Transportation

Waiting for a Ride

nevitably, aging experts note, a large share will find that their ability to navigate by vehicle diminishes or disappears over time. These millions of older adults will need affordable alternatives to driving alone in order to maintain their independence as long as possible.

Do Roads Pay for Themselves?

A new report released today from MASSPIRG disproves the myth that road-building is paid for by user-fees, showing that gas taxes cover barely half the costs of building and maintaining roads.

 

Expanding Public Transportation

Fewer cars will clog Boston’s highways thanks to an upcoming five-mile extension of the Green Line. Our research and advocacy helped build support for the project. We also helped convince state leaders to begin study on four additional major rail expansions.

A Track Record of Success

Drawing lessons from other countries, a new study from MASSPIRG shows that high-speed rail can boost our economy, save energy, curb pollution and provide a popular alternative to congested roads and airports.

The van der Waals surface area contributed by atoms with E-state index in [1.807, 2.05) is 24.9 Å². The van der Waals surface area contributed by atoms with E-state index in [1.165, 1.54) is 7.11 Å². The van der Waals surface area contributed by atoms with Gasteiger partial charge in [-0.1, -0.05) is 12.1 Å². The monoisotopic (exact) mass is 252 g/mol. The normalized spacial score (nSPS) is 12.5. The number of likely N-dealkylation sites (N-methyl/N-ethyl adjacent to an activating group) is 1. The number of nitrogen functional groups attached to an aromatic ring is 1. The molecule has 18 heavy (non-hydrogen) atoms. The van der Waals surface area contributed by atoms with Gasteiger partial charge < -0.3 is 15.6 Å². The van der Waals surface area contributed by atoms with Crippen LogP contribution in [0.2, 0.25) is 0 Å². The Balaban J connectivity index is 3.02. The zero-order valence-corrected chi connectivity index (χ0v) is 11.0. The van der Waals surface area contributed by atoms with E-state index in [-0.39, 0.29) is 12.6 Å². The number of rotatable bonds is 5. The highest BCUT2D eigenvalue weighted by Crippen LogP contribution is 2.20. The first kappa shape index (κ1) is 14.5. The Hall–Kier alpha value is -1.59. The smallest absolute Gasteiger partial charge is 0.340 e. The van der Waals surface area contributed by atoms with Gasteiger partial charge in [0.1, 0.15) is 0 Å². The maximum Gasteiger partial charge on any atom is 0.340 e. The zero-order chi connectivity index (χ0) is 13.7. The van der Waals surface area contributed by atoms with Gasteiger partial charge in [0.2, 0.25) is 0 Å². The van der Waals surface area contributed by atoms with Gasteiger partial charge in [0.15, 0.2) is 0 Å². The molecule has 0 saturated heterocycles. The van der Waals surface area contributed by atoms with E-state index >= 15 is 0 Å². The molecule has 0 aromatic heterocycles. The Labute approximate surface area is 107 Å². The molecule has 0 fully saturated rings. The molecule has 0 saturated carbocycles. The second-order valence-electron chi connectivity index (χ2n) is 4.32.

The Road Work Ahead

Neglected maintenance of roads and bridges acts as a constant drain on our economy and a scourge on our quality of life. Rough and rutted roads cause accidents, damage vehicles, trigger traffic jams that lead to countless hours of delay, and waste money Americans need for other expenses.

The Right Track

The Obama administration’s recent decision to award $1.2 billion in high speed rail funds to the Northeast Region is the first step towards a stronger, faster rail system that will reduce congestion, oil use, and carbon emissions, but there is much still to be done.

What We Learned From the Stimulus

Stimulus money invested in public transportation projects created twice as many jobs as highway projects, according to a new report released today by MASSPIRG, in conjunction with the Center for Neighborhood Technology and Smart Growth America.

As you well know, our entire transportation system is facing a severe funding crisis.  Roads, bridges, highways, and public transportation agencies have an estimated $15-$19 billion funding deficit over the next twenty years that will be incurred just to maintain our current network.  This gap will impact every state resident as our roads and bridges deteriorate and public transit is reduced.

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